THE BLACK SHEEP is an ongoing column featuring different takes on films that either the writer HATED, but that the majority of film fans LOVED, or that the writer LOVED, but that most others LOATH. We're hoping this column will promote constructive and geek fueled discussion. Dig in!
The House at the End of the Street (2012)
Directed by Mark Tonderai
“House at the End of the Street is a slow burn, but it once it gets moving it spins in a lot of directions, taking a few twists that I didn’t quite expect.”
Jennifer Lawrence seems to be on a bit of a hot streak. She’s has two big time franchises going: one where she plays a hot, blue mutant, and one where she plays some sort of survivor woman (I guess I need to see those Games). Oh, and now she’s got an Oscar, too. Good for you.
Before she won the gold, she made a horror flick like nearly all hot, young actresses must do. Of course, it’s sorta unfortunate that it’s a PG-13 movie, but beggars can’t choose, right? At least she sports a tank top throughout most of the movie. Anyway, here she stars as Elissa, who with her single mom Elizabeth Shue (who is wasted in the role), moved from the big city of Chicago to a small town, which looks perfectly ideal. Well…minus that they moved next door to a psycho teen girl who murdered her parents and is now hidden away in the basement by her older and seemingly sweetly shy brother, Ryan.
I doubt anyone will confuse House at the End of the Street with a classic anytime soon. In fact, few might doubt that the thing is even worth watching. Then again, many of us outside the ages of 13 and 19 have to remember we aren’t the key demo. We’re old bastards who have seen too many films already. However, if you can watch this and remember whom the thing is for, then there’s some worth to it. It does its best play on the standard, expected horror clichés even as it plays into many of the expected ones. On the plus side (spoilers ahead) the movie uses the ol’ bait and switch as it sets up the killer teen, named Carrie Anne, to be the, well, killer when it’s pretty obvious about 50 minutes into it that she isn’t (end of spoilers). Let’s face, a murderous teenage girl is perhaps the most frightening of all characters. Because she’s a teenager. And a girl. Maybe I’ve always been trained that whenever I see a disheveled chick with her hair in front of their face that she’s a nut. There’s nearly a subgenre with villains who look like that. Anyway, she’s also a bit on the simple side as she isn’t capable of anything except cold-blooded murder. Anytime she gets loose, she wants to kill!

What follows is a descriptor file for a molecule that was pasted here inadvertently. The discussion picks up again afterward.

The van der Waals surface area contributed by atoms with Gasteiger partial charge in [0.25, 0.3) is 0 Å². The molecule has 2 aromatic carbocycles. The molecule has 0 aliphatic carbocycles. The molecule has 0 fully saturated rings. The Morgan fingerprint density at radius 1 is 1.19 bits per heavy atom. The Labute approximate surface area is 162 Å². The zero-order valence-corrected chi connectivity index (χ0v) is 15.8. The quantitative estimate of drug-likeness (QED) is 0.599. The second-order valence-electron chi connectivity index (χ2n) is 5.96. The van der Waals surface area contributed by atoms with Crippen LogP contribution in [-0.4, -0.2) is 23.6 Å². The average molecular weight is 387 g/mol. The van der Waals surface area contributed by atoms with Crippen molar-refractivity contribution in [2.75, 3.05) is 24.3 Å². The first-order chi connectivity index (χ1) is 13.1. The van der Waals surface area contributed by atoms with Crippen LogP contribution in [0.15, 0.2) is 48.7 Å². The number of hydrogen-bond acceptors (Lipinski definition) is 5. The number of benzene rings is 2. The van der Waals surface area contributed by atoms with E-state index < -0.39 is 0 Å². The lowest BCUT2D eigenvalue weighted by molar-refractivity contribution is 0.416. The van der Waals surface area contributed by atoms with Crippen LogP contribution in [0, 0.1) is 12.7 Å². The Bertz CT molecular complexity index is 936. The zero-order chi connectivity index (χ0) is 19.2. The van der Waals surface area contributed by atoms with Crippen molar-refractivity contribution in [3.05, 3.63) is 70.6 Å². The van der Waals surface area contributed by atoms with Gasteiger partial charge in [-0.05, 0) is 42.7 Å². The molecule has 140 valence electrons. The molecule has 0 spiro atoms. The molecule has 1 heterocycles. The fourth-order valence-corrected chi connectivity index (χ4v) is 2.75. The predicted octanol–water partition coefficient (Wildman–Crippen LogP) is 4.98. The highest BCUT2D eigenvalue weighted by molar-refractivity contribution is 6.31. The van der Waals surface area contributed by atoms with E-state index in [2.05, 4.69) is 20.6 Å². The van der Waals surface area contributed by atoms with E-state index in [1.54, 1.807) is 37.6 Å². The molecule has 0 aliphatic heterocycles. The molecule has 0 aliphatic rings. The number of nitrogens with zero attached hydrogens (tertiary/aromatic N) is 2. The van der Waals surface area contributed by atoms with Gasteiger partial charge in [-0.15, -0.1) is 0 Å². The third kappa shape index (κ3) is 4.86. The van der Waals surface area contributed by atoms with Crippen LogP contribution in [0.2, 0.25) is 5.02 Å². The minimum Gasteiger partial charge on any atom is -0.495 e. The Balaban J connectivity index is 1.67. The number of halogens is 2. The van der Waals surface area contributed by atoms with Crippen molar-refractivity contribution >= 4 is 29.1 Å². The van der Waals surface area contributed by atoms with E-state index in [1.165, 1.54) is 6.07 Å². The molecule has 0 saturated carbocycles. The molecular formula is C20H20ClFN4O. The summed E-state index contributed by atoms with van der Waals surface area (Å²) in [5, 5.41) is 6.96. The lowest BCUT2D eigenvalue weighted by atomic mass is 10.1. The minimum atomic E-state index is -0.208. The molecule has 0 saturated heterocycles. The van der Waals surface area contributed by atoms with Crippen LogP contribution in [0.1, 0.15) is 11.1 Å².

The House at the End of the Street reminds me of a few movies. In way, it’s spin on Halloween…if Mike Myers had been saved by his own family and hidden away to brood within a darken basement bedroom (I wonder what kind of posters he would have sported on his walls). It also reminds me of teen-lite version of Psycho. In fact, now that I think about it, it’s a hellva a lot like Psycho. Maybe the writer of Rear Window should join forces with the Psycho writer to refile that plagiarism lawsuit against Disturbia. (Spoiler again) In fact, by the time it’s revealed that Ryan is the killer and that his parents were abusive jerks who tried to remake him into Carrie Anne (who somehow died when she was young…that part never was clear). I think the movie actually missed some great opportunities because they tried to keep the secret too long. They could have explored quite a lot, though that would have limited Jennifer time (end spoiler).
On the lackluster side, I hate it when movies show small town life. Not only is everyone filthy rich, but they’re all fantastic looking folks. Really, not a dumpy looking chick or dude in the bunch? No one has a chew stuck in their bottom lip? Remember from above when I mention the film plays into all those tired clichés. It has all your favorite hits. The new misunderstood girl. Her oddball boyfriend. The jocks who act like, well, jocks. The dimwitted, but really nice local cop. And that’s just the characters.
House at the End of the Street is a slow burn, but it once it gets moving (about an hour in) it spins in a lot of directions, taking a few twists that I didn’t quite expect. And anytime a horror movie can do that it’s not a bad thing. I think Lawrence’s star power shows here. She's not given anything to really work with, but she still creates a character that at least strives for some depth. The part of her being a musician is pretty dumb, but she does her best. With her in it I think this flick will only gain traction over time. Sure, it might not end up in the class of a Halloween or a Scream, but for the younger generation it might become their I Know What You Did Last Summer, though with a slightly shorter title.